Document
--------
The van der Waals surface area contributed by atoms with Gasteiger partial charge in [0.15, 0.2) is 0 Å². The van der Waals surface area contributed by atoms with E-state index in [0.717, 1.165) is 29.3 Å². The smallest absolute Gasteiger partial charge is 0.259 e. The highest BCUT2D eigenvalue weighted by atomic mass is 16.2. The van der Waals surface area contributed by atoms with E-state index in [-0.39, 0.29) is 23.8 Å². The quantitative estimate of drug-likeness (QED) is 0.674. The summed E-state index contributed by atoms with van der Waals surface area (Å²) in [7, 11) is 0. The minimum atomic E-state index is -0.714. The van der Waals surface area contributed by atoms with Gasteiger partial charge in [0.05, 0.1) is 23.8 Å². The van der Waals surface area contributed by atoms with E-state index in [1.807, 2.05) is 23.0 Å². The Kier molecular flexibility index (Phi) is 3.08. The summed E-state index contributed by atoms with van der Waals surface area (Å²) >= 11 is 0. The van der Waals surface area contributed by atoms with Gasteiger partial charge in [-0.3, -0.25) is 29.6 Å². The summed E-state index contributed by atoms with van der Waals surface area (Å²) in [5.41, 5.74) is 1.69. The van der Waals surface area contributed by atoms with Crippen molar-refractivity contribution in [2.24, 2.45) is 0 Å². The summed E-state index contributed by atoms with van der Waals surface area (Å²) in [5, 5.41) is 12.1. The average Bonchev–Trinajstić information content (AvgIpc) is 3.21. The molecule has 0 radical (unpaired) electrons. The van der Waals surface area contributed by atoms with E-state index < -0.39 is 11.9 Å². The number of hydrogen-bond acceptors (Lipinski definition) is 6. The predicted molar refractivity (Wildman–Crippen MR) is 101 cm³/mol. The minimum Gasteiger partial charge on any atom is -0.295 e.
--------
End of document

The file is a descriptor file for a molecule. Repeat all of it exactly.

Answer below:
The van der Waals surface area contributed by atoms with Gasteiger partial charge in [0.15, 0.2) is 0 Å². The van der Waals surface area contributed by atoms with E-state index in [0.717, 1.165) is 29.3 Å². The smallest absolute Gasteiger partial charge is 0.259 e. The highest BCUT2D eigenvalue weighted by atomic mass is 16.2. The van der Waals surface area contributed by atoms with E-state index in [-0.39, 0.29) is 23.8 Å². The quantitative estimate of drug-likeness (QED) is 0.674. The summed E-state index contributed by atoms with van der Waals surface area (Å²) in [7, 11) is 0. The minimum atomic E-state index is -0.714. The van der Waals surface area contributed by atoms with Gasteiger partial charge in [0.05, 0.1) is 23.8 Å². The van der Waals surface area contributed by atoms with E-state index in [1.807, 2.05) is 23.0 Å². The Kier molecular flexibility index (Phi) is 3.08. The summed E-state index contributed by atoms with van der Waals surface area (Å²) >= 11 is 0. The van der Waals surface area contributed by atoms with Gasteiger partial charge in [-0.3, -0.25) is 29.6 Å². The summed E-state index contributed by atoms with van der Waals surface area (Å²) in [5.41, 5.74) is 1.69. The van der Waals surface area contributed by atoms with Crippen molar-refractivity contribution in [2.24, 2.45) is 0 Å². The summed E-state index contributed by atoms with van der Waals surface area (Å²) in [5, 5.41) is 12.1. The average Bonchev–Trinajstić information content (AvgIpc) is 3.21. The molecule has 0 radical (unpaired) electrons. The van der Waals surface area contributed by atoms with E-state index < -0.39 is 11.9 Å². The number of hydrogen-bond acceptors (Lipinski definition) is 6. The predicted molar refractivity (Wildman–Crippen MR) is 101 cm³/mol. The minimum Gasteiger partial charge on any atom is -0.295 e.